Restaurant chefs provide more than recipes in new cookbooks

November 08, 1995|By Peter D. Franklin | Peter D. Franklin,UNIVERSAL PRESS SYNDICATE

New York! New York! What a wonderful restaurant town!

And two of the very best-known eateries, 21 and Lutece, have new and enticing cookbooks out at the same time.

"The 21 Cookbook," by Michael Lomonaco with Donna Forsman (Doubleday, $35), is a rollicking good read, reflecting its celebrity-filled history. "The Lutece Cookbook," by Andre Soltner with Seymour Britchky (Knopf, $35), also notes the many celebrated patrons, but it's more focused on the preparation of fine food.

"The 21 Cookbook" includes more than 150 recipes, many from the days when the club was a speakeasy during Prohibition. The story of its design, with secret panels and doors to hide illegal hooch, is fascinating. Photographs, cartoons and stories of the rich and famous abound. One of my favorites concerns Jackie Gleason, a 21 regular, who stoked up at nearby Toots Shor's before retiring to Table 30 for dinner at 21. He would order a rib steak and a bottle of wine, "then drink straight bourbon until he was sound asleep. As best anyone can remember, for all the times [he] ordered, and paid for, a rib steak, he never once ate at 21."

Mr. Lomonaco, who introduces many of his own creations, has simplified the recipes, "without changing their essential natures, so that their preparation can be accommodated" by home cooks. There are plenty of chef's tips, menu and wine suggestions, too.

"The Lutece Cookbook" spends more time on Mr. Soltner, the equipment, techniques and ingredients he employs, and the 333 classic French and Alsatian recipes he has prepared for Lutece diners for more than 30 years.

Mr. Soltner's attention to detail is excellent, but the majority of recipes will require more than novice skills to match. He does suggest alternatives for hard-to-find ingredients, e.g., bouillon cubes, or even plain water, for any stock.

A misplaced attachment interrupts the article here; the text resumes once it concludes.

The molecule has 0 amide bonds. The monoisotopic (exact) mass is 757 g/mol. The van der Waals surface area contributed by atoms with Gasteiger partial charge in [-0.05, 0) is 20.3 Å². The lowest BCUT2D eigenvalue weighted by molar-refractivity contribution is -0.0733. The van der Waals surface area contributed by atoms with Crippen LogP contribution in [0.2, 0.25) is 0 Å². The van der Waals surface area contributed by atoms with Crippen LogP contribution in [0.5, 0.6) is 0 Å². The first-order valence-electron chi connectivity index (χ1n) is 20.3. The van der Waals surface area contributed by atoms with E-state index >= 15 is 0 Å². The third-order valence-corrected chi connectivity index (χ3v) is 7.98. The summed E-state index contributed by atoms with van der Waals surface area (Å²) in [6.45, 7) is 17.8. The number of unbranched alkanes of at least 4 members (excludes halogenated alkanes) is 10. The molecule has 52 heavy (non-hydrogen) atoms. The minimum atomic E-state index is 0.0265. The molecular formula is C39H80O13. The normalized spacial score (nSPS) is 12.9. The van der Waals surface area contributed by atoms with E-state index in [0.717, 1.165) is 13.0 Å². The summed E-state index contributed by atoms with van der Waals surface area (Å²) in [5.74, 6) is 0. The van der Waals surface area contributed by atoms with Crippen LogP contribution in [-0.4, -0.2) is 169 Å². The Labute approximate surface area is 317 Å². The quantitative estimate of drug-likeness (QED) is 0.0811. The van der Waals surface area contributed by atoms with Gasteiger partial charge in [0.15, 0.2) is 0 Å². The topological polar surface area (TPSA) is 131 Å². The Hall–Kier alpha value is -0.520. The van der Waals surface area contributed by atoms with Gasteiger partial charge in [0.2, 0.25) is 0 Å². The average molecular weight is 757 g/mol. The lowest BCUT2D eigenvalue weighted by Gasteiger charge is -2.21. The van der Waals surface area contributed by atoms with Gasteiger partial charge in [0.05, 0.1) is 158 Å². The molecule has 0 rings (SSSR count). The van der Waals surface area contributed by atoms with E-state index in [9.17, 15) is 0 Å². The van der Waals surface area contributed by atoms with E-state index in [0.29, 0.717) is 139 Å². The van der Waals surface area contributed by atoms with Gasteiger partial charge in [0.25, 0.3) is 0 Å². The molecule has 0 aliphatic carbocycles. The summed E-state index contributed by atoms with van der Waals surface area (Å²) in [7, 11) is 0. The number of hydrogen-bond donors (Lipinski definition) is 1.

"The Lutece Cookbook" represents a valued addition to culinary literature, but its contents require more than just the ability to read.

"One of the all-time great comfort foods, Chicken Hash has been a staple at 21 throughout the restaurant's history," writes Donna Forsman, co-author of "The 21 Cookbook." It was very popular with the Monday-night opera crowd of years gone by. "Men in white tie and ladies in designer gowns would gather at 21 for Chicken Hash and scrambled eggs at midnight." Over time, the recipe has evolved from finely chopped chicken and a heavy bechamel sauce to this somewhat lighter version with larger pieces of chicken.

Chicken hash

Makes 4 servings

1 1/2 pounds skinless and boneless chicken breasts

salt and freshly ground black pepper

3 cups chicken stock

1 stick (8 tablespoons) unsalted butter, softened

1/2 cup unbleached white flour

1/4 cup dry (not cooking) sherry

1/4 cup heavy cream

Season the chicken breasts with salt and pepper. Bring the chicken stock to a boil. Add the chicken breasts. Lower the heat to a simmer and poach the chicken breasts 20 minutes, or until fully cooked. Remove the chicken from the poaching liquid and cool completely before cutting into 1-inch cubes. Reserve the liquid.

Combine the softened butter with the flour, kneading them together into a paste. Return the reserved chicken stock to a boil and, using a wire whisk, carefully add the flour/butter combination in 1 tablespoon increments.

Cook 5 minutes, then add the sherry and cream. Adjust the seasoning with salt and pepper, and cook at a low simmer 10 minutes more. Add the diced chicken to the cream sauce, and cook an additional 5 minutes before serving.

VTC Chef Soltner of Lutece says this "light and refreshing" salad stimulates the appetite.

Mushroom salad with Swiss cheese

Makes 6 servings

1/2 pound mushrooms, washed, dried and sliced

juice of 1/2 lemon

3 1/2 tablespoons peanut oil

2 1/2 tablespoons vinegar

1 teaspoon Dijon mustard

1/2 teaspoon salt

pepper, fresh ground

1 pound Swiss cheese cut in strips about 1 1/4 -by- 1/8 -by- 1/8 inches

1 medium onion

1 scant tablespoon chopped parsley

Toss the mushrooms with the lemon juice.

Prepare a vinaigrette by whisking together the oil, vinegar, mustard, salt and pepper.

Combine mushrooms and cheese and toss with the vinaigrette. Refrigerate 30 minutes.

Just before serving the salad, peel the onion and cut it in fine rings. Arrange the onion rings over the salad. Sprinkle with the chopped parsley. Serve cool.

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